County Passes 2023 Budget

The County of Door passed its 2023 budget unanimously following a budget hearing Tuesday.

The tax levy raised from property owners will fund $30,691,035 of the $108,936,666 budget. The property-tax levy is 2.4% higher than the 2022 tax levy, the maximum allowed under the state levy cap that uses net new construction as a baseline (the county’s net new construction grew 1.511%).

The mill rate used to determine individual property taxes is lower for 2023, at 3.105 versus 3.564 this year. That 12.87% drop in the tax rate came about because of an unprecedented, 17.52% increase in the county’s equalized value – the value of all real estate and personal property in Door County – which grew from $8,556,994,600 to $10,079,363,600.

“If you have a home that did not change in value, you will experience a reduction in your county tax portion,” said Ken Pabich, Door County administrator.

For a home that’s assessed at $200,000, for example, the county portion of a tax bill would decrease by $91.80, from $712.80 this year to $621 in 2023.

Overall expenses are up $27,315,882 over 2022. Of that, general-fund expenditures are increasing 0.10%, from $27,986,098 to $35,312,359. Almost $2 million of that comes from salary increases (3%) and health-insurance increases (10%) for all employees, as well as additional positions previously approved by supervisors for Emergency Medical Services, the Sheriff’s Office, Health and Human Services and the Parks Department. 

Capital projects designated for 2023 come to $22,772,742 – up $15,148,753 over 2022. Among those are a rural-addressing signage-replacement project ($1.2 million), airport improvements ($7.9 million), facilities and parks improvements ($7,275,758) and road work ($4,339,850).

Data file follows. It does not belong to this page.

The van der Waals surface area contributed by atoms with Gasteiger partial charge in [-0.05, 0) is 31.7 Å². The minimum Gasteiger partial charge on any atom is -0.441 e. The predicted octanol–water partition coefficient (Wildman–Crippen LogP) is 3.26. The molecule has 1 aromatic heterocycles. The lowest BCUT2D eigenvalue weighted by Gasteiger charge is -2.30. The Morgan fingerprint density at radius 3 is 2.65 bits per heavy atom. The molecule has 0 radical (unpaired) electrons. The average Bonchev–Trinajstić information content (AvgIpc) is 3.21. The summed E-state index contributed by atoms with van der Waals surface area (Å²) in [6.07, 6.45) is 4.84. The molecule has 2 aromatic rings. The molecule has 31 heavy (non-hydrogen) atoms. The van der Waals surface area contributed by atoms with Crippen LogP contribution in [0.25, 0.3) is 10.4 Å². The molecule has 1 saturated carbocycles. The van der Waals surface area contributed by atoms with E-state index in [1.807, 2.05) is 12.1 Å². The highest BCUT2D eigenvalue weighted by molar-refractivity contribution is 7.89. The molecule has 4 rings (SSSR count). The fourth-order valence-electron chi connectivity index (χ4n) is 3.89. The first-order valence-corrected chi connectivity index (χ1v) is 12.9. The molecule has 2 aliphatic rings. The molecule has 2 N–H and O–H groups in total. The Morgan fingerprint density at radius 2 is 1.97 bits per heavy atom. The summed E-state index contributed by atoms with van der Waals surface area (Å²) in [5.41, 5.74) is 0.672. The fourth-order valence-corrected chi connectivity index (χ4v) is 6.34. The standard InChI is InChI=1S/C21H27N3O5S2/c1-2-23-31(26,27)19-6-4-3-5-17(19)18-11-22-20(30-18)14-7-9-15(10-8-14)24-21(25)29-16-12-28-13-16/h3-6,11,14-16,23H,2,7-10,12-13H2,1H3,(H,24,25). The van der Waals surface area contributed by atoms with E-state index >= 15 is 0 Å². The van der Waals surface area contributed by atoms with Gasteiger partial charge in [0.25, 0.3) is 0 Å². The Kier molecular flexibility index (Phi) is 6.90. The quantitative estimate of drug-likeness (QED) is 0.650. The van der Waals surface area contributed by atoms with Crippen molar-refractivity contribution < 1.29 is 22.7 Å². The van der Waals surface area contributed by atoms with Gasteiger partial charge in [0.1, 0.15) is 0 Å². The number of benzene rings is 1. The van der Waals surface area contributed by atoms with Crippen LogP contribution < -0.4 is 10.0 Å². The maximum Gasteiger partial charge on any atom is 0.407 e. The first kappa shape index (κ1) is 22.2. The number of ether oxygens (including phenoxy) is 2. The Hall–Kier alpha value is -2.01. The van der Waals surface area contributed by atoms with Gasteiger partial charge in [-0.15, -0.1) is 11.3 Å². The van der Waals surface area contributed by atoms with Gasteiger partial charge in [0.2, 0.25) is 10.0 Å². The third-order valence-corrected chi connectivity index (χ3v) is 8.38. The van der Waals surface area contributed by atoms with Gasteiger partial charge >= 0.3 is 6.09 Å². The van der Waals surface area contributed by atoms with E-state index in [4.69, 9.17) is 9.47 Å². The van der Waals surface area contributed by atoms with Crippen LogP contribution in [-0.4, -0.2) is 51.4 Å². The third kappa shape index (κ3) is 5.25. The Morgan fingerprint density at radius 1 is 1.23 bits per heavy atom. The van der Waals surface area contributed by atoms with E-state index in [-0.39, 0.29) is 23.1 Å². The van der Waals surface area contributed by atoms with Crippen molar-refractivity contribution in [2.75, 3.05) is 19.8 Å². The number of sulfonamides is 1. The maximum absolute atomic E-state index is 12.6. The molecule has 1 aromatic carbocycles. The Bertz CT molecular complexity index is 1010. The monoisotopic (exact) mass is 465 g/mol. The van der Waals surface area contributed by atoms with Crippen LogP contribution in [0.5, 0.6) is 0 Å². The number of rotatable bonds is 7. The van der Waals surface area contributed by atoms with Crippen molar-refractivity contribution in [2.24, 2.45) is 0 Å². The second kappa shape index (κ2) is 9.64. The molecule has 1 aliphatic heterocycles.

“Usually, we try to do 17-18 miles a year,” Pabich said. “We’ll do 19.84 miles in 2023.”

The property-tax levy funds $30,691,035 of the budget. Investment income, state and federal aid, and charges for county services make up the remaining $78,245,631 in revenue to fund the budget.

The county sales tax – 0.5% charged on certain goods and services – has also become a significant source of county income, increasing by record amounts over the past couple of years. In 2021, the county collected $5,633,974 – up from $4,434,050 in 2020. 

“It really helps us balance our budget,” Pabich said.

Through September of this year, the county had already received $4,243,082 in sales-tax revenue, according to the Wisconsin Department of Revenue.

Pabich said the county is in a strong financial position but he added that a recession could cause equalized values to drop as they did following the Great Recession of 2007-09. 

“When [equalized] values are up, the tax rate is down, and then during a recession, the opposite happens,” he said.

The county board had been working on the budget since September, and little discussion on Tuesday preceded its unanimous approval. Supervisor Vinni Chomeau did attempt to fund the rural-addressing signage program differently – paying for the entire $1.2 million cost with undesignated fund balance, rather than paying for $200,000 of the total with American Rescue Plan Act dollars – but that amendment failed 9-11, with county board chair Dave Lienau absent.

No members of the public commented on the budget during the public hearing.

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